Okitsu-juku

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Okitsu-juku in the 1830s, as depicted by Hiroshige in The Fifty-three Stations of the Tōkaidō

Okitsu-juku (興津宿 Okitsu-juku?) was the seventeenth of the fifty-three stations of the Tōkaidō. It is located in what is now part of the Shimizu-ku area of Shizuoka, Shizuoka Prefecture, Japan.

History[edit]

Okitsu-juku was established in 1601, just before the beginning of the Edo period. At its peak, there were approximately 316 buildings and 1,668 people. Among the buildings were two honjin, two sub-honjin and 34 hatago. It was a little over 11 kilometers from the preceding post station, Yui-shuku.

The classic ukiyoe print by Ando Hiroshige (Hoeido edition) from 1831-1834 depicts two sumo wrestlers being carried across the Okitsu River, one on a packhorse and the other in a kago.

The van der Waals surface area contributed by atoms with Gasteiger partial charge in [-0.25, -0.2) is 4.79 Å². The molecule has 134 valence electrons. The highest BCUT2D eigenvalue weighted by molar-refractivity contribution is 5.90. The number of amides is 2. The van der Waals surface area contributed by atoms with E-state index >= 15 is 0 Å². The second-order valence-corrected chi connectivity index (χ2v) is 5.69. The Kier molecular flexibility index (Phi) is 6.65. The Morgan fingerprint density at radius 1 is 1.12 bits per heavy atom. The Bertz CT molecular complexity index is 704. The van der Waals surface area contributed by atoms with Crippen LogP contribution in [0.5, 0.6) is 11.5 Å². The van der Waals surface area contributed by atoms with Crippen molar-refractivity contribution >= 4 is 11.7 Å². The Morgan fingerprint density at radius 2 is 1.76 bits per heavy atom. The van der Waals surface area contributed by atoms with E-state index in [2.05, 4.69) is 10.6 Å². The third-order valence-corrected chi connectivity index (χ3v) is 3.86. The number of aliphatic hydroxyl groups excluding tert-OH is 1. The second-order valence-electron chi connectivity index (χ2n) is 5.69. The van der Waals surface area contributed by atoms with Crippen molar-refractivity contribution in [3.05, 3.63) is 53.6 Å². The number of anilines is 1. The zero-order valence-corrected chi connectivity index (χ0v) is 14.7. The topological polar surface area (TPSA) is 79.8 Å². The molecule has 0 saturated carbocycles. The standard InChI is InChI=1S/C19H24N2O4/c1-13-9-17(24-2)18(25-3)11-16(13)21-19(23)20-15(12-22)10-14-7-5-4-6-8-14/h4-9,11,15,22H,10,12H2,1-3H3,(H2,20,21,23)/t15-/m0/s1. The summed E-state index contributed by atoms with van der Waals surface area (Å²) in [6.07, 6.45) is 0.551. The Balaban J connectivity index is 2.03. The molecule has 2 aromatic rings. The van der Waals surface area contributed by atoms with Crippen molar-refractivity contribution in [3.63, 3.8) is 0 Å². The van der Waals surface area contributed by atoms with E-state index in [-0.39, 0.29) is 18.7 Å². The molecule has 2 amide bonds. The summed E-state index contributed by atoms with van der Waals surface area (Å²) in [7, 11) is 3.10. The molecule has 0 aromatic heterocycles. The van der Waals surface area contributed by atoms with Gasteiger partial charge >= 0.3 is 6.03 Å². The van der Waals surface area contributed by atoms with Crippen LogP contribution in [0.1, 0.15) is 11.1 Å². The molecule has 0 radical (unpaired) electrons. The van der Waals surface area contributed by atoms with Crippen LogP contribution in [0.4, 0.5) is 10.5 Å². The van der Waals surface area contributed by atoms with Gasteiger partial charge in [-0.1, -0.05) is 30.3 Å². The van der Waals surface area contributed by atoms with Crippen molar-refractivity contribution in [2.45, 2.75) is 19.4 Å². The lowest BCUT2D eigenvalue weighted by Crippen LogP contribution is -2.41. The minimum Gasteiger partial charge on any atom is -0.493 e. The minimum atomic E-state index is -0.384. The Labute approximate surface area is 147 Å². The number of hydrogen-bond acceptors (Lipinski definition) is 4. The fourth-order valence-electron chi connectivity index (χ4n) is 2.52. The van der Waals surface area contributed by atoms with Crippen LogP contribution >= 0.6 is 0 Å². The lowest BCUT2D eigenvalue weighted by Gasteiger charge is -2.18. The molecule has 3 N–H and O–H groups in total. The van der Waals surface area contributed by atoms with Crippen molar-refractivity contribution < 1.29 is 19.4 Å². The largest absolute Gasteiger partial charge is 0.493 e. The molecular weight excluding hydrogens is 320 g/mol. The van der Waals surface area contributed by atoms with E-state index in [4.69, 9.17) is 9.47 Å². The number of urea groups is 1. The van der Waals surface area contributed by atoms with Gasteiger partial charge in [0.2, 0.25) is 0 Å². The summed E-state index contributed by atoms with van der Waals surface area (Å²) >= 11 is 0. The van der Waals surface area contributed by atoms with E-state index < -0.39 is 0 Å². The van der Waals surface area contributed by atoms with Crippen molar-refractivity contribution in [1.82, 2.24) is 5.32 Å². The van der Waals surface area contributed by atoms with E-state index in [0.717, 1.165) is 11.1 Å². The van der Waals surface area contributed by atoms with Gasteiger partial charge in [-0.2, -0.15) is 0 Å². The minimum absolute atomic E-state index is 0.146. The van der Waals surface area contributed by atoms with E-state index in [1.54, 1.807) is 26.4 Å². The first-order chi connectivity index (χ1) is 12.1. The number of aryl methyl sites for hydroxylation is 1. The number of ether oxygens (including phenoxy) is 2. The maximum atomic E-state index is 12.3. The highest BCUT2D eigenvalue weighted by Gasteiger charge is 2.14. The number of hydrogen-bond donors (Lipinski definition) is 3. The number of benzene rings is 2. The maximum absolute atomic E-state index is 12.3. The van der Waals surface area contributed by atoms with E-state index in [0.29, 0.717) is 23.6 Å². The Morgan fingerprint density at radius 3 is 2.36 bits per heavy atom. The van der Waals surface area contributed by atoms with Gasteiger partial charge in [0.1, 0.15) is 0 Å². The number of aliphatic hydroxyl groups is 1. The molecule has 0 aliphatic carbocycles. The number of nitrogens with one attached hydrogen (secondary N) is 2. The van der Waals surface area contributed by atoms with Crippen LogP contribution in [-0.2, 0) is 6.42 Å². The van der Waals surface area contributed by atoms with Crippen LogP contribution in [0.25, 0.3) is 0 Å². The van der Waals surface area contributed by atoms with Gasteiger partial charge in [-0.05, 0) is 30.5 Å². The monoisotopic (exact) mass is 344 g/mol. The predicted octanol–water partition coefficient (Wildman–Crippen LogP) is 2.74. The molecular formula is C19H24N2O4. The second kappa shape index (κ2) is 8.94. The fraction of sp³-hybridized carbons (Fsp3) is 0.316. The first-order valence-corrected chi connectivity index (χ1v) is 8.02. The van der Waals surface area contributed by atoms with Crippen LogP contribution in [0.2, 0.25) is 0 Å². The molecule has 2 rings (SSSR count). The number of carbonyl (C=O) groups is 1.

Neighboring post towns[edit]

Tōkaidō
Yui-shuku - Okitsu-juku - Ejiri-juku

Further reading[edit]

  • Carey, Patrick. Rediscovering the Old Tokaido:In the Footsteps of Hiroshige. Global Books UK (2000). ISBN 1-901903-10-9
  • Chiba, Reiko. Hiroshige's Tokaido in Prints and Poetry. Tuttle. (1982) ISBN 0-8048-0246-7
  • Taganau, Jilly. The Tokaido Road: Travelling and Representation in Edo and Meiji Japan. RoutledgeCurzon (2004). ISBN 0-415-31091-1

References[edit]